Clark County School Board president Deanna Wright on travel expenses
Clark County School Board President Deanna Wright says she followed proper expense protocol in trip to Florida last year.
Matt Kelly Elementary School hosted its third annual Back-to-School Red Carpet Program
Matt Kelly Elementary School hosted its third annual Back-to-School Red Carpet Program where community and business leaders joined to welcome students back with an inspirational welcome. Bizuayehu Tesfaye/Las Vegas Review-Journal @bizutesfaye
Shooting leaves 1 dead in southeast valley
A man was found fatally shot in the doorway of a squatter apartment after an argument ended in gunfire on Sunday night. Officers responded about 10:30 p.m. to the Silver Pines apartments and discovered the man in a breezeway in one of the buildings. The wounded man died at the scene, despite the efforts of another person, who tried to administer medical aid. Witnesses saw a man and a woman flee the scene, but were unable to give police a clear description.
North Las Vegas unveils new school crosswalk
North Las Vegas councilman Isaac Barron talks about the new school crosswalk in front of CP Squires Elementary School Monday, August 6, 2018. (Marcus Villagran/Las Vegas Review-Journal) @brokejournalist
LVMPD Briefing on OIS #13
Assistant Sheriff Tim Kelly held a press conference to discuss details of the 13th officer-involved-shoot for the department in 2018. Video shows the moments before the suspect was shot. The shooting, which has been edited out, occurred as the suspect lunged at an officer outside the apartment. (Madelyn Reese/Las Vegas Review-Journal)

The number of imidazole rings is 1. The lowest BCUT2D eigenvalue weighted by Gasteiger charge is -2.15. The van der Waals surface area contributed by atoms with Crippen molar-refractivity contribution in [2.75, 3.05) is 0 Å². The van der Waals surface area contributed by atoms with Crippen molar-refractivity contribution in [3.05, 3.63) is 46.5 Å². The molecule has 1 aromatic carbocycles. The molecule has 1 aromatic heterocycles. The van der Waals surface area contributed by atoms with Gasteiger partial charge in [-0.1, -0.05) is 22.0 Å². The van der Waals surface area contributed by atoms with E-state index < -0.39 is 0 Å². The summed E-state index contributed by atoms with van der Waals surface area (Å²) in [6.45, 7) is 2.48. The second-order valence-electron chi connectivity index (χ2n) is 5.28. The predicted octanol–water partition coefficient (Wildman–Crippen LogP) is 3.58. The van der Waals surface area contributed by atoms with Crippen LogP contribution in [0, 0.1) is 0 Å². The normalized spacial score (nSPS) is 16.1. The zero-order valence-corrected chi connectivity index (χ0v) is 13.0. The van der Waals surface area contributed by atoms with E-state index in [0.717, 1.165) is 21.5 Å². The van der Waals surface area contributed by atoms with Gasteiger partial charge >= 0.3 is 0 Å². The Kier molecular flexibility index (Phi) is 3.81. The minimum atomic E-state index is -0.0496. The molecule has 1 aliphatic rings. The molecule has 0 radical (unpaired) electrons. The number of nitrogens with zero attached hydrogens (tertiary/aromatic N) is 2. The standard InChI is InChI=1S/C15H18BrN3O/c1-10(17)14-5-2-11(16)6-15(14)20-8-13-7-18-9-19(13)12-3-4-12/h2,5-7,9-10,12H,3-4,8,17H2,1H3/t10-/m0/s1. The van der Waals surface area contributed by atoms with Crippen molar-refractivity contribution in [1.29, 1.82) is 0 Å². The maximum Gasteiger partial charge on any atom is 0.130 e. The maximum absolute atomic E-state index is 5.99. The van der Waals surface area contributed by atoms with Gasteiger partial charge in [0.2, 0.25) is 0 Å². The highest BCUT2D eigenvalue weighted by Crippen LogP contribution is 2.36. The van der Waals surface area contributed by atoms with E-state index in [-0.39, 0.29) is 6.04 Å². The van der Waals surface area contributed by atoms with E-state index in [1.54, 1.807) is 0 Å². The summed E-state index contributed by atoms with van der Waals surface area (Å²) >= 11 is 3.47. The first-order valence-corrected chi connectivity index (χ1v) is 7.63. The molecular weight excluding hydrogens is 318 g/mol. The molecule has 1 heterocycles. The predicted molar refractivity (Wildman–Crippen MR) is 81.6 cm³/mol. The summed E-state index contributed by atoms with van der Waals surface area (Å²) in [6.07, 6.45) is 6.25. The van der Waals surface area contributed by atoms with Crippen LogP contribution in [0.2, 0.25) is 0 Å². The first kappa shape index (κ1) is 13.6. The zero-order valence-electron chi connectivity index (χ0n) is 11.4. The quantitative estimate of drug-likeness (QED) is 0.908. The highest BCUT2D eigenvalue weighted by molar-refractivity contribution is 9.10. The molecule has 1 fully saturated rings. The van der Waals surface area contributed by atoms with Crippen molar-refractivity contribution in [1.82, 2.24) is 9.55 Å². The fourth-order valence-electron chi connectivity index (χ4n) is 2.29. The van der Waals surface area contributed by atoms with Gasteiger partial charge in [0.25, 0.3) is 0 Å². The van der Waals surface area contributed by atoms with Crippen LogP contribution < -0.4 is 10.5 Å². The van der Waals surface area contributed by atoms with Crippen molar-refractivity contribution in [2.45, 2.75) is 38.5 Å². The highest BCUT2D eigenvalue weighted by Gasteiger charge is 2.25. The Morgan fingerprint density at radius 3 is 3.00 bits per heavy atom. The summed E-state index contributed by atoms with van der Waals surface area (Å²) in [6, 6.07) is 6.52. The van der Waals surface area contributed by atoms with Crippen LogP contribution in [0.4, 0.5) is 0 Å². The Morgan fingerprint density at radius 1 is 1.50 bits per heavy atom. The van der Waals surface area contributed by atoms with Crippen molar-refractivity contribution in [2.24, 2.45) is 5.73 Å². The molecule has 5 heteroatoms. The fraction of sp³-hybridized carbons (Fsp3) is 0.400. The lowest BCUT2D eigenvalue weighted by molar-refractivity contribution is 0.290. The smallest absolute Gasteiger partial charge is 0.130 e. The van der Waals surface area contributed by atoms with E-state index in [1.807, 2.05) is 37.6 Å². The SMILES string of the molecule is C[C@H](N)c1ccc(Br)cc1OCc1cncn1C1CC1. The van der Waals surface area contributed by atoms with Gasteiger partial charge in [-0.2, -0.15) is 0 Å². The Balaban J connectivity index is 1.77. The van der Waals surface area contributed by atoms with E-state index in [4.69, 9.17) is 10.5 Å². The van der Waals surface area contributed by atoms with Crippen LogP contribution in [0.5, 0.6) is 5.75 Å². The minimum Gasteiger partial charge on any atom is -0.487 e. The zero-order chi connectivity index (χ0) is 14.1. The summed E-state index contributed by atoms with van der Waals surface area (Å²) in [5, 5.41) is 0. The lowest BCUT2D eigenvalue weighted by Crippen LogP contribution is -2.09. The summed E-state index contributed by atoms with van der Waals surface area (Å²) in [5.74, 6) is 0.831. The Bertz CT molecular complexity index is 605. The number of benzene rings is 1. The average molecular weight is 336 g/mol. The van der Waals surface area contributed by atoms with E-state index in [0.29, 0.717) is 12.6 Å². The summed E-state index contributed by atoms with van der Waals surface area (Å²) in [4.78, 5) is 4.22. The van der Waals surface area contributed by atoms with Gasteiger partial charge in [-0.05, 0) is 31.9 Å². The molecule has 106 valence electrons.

Sedan and semitrailer collide in south Las Vegas
An early Wednesday morning crash has left one person in critical condition. A sedan and semitrailer collided around 4 a.m. at the corner of Spencer Street and Serene Avenue. Police do not believe impairment is a factor in the crash. Spencer has been blocked off north of Serene while police continue their investigation.
Cybersecurity Professionals Flock to Las Vegas for Black Hat
Black Hat USA, the largest annual cybersecurity conference, is expecting a record 17,000 attendees during its six-day run at the Mandalay Bay Convention Center this week. One thing attendees have in mind is making sure they don't get hacked while they're there. (Madelyn Reese/Las Vegas Review-Journal)
Police chase ends with suspects captured in east Las Vegas
An early Tuesday morning chase ended with a car crash in an east Las Vegas neighborhood. Police were pursuing the vehicle, which they say was involved in robberies in Las Vegas and North Las Vegas, when the driver crashed at Owens and Statz Street. A man was taken into custody. A woman was ejected from a vehicle and taken to a hospital with non-life threatening injuries. The intersection at Mojave Road and Owens Avenue was shut down while police officers searched for the suspect and investigated. The intersection will remain closed for most of the morning.